Written by Ronni Rhodes

Okay!! You've finally gotten them to your web site after a large investment in time and effort, not to mention money. What?? They're not staying long enough to buy anything or to fill out those profile forms that you stayed up until 3:00AM to create? Why?? The site navigation is good; you have a secured order form;repparttar site loads quickly without too many annoying graphics, and you even have a return and privacy policy! What's going on here?

Those of us trying to do business onrepparttar 134662 Internet are constantly bombarded with information, statistics, and marketing advice. Go to your target market. Claim your niche with your "unique selling position." Promote your brand. Develop a web "community." Publish a Zine. Provide worthwhile content. All of it, good advice. But these marketing gurus leave out a very important and indisputable fact. People want to be entertained! And they don't want to have to work to enjoy their web experience. The success of television, a completely passive activity, attests to that. So, what should be done? How do we keep our audience long enough so that we can tell our story and promote our product?

Streaming media provides a vital answer. It has a 70 percent click-through rate for content, a 60 percent click-through rate for advertiser information, and a 49 percent "buy" rate for online merchandise. Those statistics, provided by Carton-Donofrio Interactive, are proof ofrepparttar 134663 success of streaming media when it is used in a creative and content rich environment.

What is streaming exactly? Streaming promises quick access to crucial audio and video content withoutrepparttar 134664 aggravating wait for files to download. Downloading requires that files be sent torepparttar 134665 user's PC in their entirety before they can be played; MP3 audio is a perfect example of this. The files then remain onrepparttar 134666 user's machine until they are deleted. Streaming continuously sends these same files, which have already been digitized, torepparttar 134667 user's PC whilerepparttar 134668 user is listening or watching. Whenrepparttar 134669 stream is ended, no data is left behind onrepparttar 134670 user's machine.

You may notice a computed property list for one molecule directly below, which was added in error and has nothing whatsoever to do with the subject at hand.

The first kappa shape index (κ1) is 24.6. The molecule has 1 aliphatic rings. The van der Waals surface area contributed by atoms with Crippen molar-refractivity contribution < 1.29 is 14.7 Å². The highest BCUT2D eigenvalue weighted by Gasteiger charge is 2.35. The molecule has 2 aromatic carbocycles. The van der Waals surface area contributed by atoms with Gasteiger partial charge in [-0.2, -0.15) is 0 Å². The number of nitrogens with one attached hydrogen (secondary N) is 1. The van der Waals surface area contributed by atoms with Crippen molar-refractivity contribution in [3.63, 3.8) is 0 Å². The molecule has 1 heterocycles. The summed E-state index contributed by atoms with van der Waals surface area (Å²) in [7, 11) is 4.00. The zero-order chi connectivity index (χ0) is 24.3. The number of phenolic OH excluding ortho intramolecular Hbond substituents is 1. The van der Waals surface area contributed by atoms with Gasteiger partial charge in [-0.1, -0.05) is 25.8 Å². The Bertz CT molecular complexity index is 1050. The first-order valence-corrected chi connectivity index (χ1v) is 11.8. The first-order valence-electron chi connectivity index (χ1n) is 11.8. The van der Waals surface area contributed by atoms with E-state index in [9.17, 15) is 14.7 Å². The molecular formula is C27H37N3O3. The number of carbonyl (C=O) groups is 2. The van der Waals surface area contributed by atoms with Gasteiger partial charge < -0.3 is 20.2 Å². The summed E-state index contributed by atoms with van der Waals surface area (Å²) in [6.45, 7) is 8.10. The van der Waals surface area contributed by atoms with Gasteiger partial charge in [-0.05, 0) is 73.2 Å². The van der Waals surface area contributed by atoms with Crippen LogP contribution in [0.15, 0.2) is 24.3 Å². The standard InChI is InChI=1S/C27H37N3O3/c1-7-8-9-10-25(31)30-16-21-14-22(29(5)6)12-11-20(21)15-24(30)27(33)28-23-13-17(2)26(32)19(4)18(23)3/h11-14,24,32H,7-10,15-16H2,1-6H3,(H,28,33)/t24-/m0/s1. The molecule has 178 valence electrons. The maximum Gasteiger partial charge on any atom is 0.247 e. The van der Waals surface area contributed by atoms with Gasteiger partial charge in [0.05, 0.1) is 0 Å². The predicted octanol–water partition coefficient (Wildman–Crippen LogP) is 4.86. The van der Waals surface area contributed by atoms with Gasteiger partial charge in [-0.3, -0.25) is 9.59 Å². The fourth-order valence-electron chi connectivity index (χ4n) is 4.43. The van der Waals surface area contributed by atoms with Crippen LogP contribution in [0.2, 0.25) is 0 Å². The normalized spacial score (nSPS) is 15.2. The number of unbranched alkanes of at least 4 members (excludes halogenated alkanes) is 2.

How can we use this exciting technology to create "stickiness?" The possibilities are endless:

1. Coaches and motivational speakers can utilize it for instruction and team building. 2. Lawyers, CPA's, and other professionals can enhance their sites with timely client messages. 3. The intricate product features of machines and "widgets" can be demonstrated. 4. Resorts can showcase their most desirable features. 5. Realtors can market multiple properties efficiently and at reasonable cost. 6. Clothing retailers can have fashion "events" and showoff new items and services. 7. Furniture and antique dealers can highlight unique product details. 8. Human Resource professionals can use it to enhance corporate sales sites for remote sales forces and clients. 9. Non-profit organizations can use it to explain their missions. 10. Charities can use it for soliciting donations.

Good web Design: Site Maps

Written by Richard Lowe

When a new visitor reaches your site (by whatever means), you must remember he has never seen it before. Yes, I know that you are intimately familiar with every single page throughout your site, but your new visitors most definitely are not.

In fact, a site with poor navigation is a site which will not see a large number of repeat visitors. Todayrepparttar internet and web are just to massive for anyone to spend any significant amount of time trying to figure out how to find out something from your site. Most people (myself included) will simply surf elsewhere very quickly rather than hunt around for what we need.

One feature common to any well designed web site (at least any web site of any size) is a site map. This document is similar in concept to a table of contents in a book. It's purpose is to give your visitors an overview ofrepparttar 134661 contents and organization of your site.

All right, so you've got a search engine on your site, you've got a navigation system which is good and you've cross linked everything so your visitors can get around as needed. So why do you need a site map in addition to all of this? The answer is simple:

- Sometimes your visitors want to get a view of your whole site's organization and design in order to efficiently explore what you've got.

- It is a way to show off all ofrepparttar 134662 information that you have made available to them.

- Site maps are good pages to submit to search engines, as they include links to every page on your web site.

Some critical things to keep in mind about site maps:

- Keep your site maps up-to-date and accurate. If your site map is not useful, then you may actually wind up chasing away people instead of attracting them.

- Remember you want to include as much of your site as possible on one page, but you do not want to increaserepparttar 134663 load time torepparttar 134664 point where no one will want to wait for it.

- Make sure your site map links to all ofrepparttar 134665 pages within your site.

- Link to your site map from every single page on your web site.

There are several different types of site maps, each with it's own advantages, uses and disadvantages.

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